"Working motherhood" is political and divisive in a way that "working fatherhood" is not. Why?

When you are a mother, earning money or not earning money is interpreted as a broader statement about the role of women in general and mothers in particular.

200,000 mothers forced into jobs, screams the front page of yesterday’s Telegraph. It’s enough to send shivers down the spine. Imagine being a mother and going to work! It’s as though life really isn’t a 1950s sitcom after all!

The Telegraph is responding to this week’s ONS report into women in the labour market, which the newspaper claims shows that “almost 200,000 women in two-parent families with dependent children have re-entered the workplace since 2011”. It’s a sharp increase but not exactly evidence of coercion, unless one counts needing money as “being forced” (in which case, aren’t we all?).

I don’t mean to be flippant. I’m a mother in full-time paid employment. I know that there are particular reasons why I don’t want to be in the office day in, day out. I want to spend more time with my children. I worry about all the hours they spend in wraparound care. I panic about how quickly they’re growing and how much I’ll regret not having been at the school gates at 3:15 every afternoon. Sometimes I feel a failure. Are you happy now, right-wing press? I wish things were different but there we are .It’s all a bit of a fudge. Only a person who’s been raised with an absurd sense of entitlement could believe his or her family is owed the perfect work-life balance.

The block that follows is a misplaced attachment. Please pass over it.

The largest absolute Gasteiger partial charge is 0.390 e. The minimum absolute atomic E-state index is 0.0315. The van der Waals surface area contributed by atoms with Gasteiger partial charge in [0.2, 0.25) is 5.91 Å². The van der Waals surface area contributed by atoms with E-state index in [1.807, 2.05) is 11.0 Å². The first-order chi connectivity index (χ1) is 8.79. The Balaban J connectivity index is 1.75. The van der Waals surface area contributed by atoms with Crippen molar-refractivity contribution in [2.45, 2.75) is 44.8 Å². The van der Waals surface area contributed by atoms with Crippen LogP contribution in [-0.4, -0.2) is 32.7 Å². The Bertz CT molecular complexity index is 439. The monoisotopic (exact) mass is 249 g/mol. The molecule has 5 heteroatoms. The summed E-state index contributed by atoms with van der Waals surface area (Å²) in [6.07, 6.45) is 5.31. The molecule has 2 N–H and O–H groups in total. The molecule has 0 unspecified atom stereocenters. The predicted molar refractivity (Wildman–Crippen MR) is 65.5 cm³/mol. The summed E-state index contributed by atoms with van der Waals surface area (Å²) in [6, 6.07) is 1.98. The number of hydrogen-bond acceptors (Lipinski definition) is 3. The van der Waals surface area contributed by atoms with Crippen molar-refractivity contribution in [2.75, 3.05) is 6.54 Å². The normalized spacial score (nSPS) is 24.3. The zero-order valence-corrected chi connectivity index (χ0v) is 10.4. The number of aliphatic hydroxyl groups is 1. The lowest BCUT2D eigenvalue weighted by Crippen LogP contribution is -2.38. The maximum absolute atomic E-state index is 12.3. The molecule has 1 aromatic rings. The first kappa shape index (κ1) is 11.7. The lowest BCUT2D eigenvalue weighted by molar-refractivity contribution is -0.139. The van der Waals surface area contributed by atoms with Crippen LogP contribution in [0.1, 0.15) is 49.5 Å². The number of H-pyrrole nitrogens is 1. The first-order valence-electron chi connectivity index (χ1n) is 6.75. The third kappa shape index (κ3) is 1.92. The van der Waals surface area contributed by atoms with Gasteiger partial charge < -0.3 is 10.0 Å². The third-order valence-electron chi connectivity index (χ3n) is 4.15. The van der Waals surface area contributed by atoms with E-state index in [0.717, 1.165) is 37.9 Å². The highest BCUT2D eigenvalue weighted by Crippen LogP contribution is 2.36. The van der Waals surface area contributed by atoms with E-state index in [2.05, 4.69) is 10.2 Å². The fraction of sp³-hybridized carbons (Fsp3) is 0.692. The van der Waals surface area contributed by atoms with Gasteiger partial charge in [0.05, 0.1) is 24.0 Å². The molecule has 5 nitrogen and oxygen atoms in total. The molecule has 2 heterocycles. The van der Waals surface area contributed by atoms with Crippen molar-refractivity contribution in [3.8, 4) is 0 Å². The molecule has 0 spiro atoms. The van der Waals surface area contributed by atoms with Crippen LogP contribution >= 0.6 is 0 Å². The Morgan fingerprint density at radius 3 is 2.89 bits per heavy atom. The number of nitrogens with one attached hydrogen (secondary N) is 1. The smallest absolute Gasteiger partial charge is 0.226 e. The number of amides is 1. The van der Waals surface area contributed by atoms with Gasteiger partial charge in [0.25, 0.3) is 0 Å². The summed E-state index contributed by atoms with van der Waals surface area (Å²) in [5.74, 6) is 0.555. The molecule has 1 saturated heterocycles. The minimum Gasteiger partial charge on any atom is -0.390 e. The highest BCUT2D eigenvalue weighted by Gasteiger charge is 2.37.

And yet the sheer breadth of media responses to the ONS report suggests that saying “it’s a bit of a fudge” isn’t enough. “Working motherhood” remains deeply political and divisive in a way that “working fatherhood” is not. When you are a mother, earning money or not earning money is interpreted as a broader statement about the role of women in general and mothers in particular. Pressure groups such as Mothers At Home Matter (MAHM) still push the idea that you’re either with stay-at-home mums or against them, yet for many of us, the decisions we make regarding our working lives are simply more pragmatic and personal than that.

I know, deep down, that things aren’t as they should be. We’re dealing with an economic system that no interest in recognising the value of unpaid domestic labour. The balance of power between employers and employees is appallingly skewed, making it harder and harder to ask for change. Low pay and high childcare costs exclude some potential employees from the workforce altogether. For these reasons working motherhood needs to remain a political issue, not least as part of a broader discussion on how we improve the social and economic position of all carers.